King, a 27-year-old graphic designer and artist who moved to Miami from Palm Beach last year, teaches five computer art classes a week to 180 students, who range from talented future artists to apathetic gang members reluctantly marking time in school. What the students learn in King's class will enable some of them to go on to specialized high schools such as DASH (Design and Architecture Senior High) or New World School of the Arts and will endow others with the computer literacy that one student told King he saw as "the key to the white man's world."
Instead of teaching specific skills or leading his students through textbook exercises, King assigns the children monthlong multimedia projects, which they begin by making sketches on Apple computers in the classroom. This year they will create short films with a computer animation program. Last year his sixth grade class made video clips about violence and AIDS prevention, which were shown at a morning assembly.
"The students' work reflects what they deal with in their everyday world," King says. "They express themselves, and they know what they're expressing, and to me that's what art is about."
The hallway mural project was the students' most ambitious assignment of the 1994-95 school year. While about 40 children worked on the antidrug design that was selected by the students from several classmates' proposals, others helped King shoot a video of the mural makers and then edit it by computer. An MTV-style clip set to the hit antiviolence song "Waterfalls" by the group TLC, it first shows the students lined up carefully side by side against the wall as they draw and paint, and later grinning as they triumphantly pose in front of the finished mural.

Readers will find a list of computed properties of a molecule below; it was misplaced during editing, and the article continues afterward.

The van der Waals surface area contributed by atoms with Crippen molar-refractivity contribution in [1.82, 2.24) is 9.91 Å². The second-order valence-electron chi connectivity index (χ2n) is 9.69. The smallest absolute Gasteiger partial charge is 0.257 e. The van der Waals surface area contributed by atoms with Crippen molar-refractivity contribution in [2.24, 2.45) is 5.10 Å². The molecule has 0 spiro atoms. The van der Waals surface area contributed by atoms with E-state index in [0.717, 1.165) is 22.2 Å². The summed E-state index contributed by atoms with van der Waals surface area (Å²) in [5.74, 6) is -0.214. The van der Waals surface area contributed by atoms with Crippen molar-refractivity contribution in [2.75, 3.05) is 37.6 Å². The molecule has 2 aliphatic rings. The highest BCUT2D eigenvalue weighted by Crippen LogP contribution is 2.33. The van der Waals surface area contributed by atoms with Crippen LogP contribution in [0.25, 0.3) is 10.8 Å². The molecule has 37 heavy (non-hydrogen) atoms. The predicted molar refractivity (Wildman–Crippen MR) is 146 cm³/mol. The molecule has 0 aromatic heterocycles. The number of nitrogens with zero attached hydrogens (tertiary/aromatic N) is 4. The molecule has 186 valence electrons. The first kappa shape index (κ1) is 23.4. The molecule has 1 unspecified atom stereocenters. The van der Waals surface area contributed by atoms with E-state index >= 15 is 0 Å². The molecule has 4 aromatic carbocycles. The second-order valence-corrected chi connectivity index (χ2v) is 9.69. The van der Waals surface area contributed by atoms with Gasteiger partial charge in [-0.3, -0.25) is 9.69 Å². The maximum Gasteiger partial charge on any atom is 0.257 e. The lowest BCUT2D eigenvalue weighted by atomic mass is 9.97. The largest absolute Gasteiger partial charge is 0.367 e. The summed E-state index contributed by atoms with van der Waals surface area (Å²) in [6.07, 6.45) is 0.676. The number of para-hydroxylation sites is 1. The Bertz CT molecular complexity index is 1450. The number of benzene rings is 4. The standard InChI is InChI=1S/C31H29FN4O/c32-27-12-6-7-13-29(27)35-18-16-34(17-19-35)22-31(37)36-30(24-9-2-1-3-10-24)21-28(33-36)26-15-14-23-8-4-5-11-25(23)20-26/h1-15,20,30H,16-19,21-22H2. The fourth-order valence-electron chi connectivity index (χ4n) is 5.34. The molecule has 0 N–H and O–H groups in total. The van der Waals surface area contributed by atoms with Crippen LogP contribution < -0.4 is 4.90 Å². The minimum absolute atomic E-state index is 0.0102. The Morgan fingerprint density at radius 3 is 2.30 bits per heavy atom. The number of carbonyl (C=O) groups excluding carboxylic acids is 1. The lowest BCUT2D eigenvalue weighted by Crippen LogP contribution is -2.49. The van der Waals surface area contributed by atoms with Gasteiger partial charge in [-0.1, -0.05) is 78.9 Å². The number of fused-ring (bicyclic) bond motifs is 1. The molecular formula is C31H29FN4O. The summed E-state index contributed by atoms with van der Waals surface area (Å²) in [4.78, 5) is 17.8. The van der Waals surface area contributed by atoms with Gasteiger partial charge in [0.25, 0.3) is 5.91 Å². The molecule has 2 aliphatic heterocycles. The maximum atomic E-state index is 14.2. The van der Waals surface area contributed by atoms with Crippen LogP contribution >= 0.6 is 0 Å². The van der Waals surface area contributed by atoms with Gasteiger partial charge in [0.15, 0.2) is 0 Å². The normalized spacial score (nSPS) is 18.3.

But their faces were not so joyful on the morning of Wednesday, November 1, just a week after King's class met in the hallway to talk about ideas for new murals. The children arrived at school that day to find that the existing paintings had disappeared. The hallway had been covered with a fresh coat of paint. The walls were blank.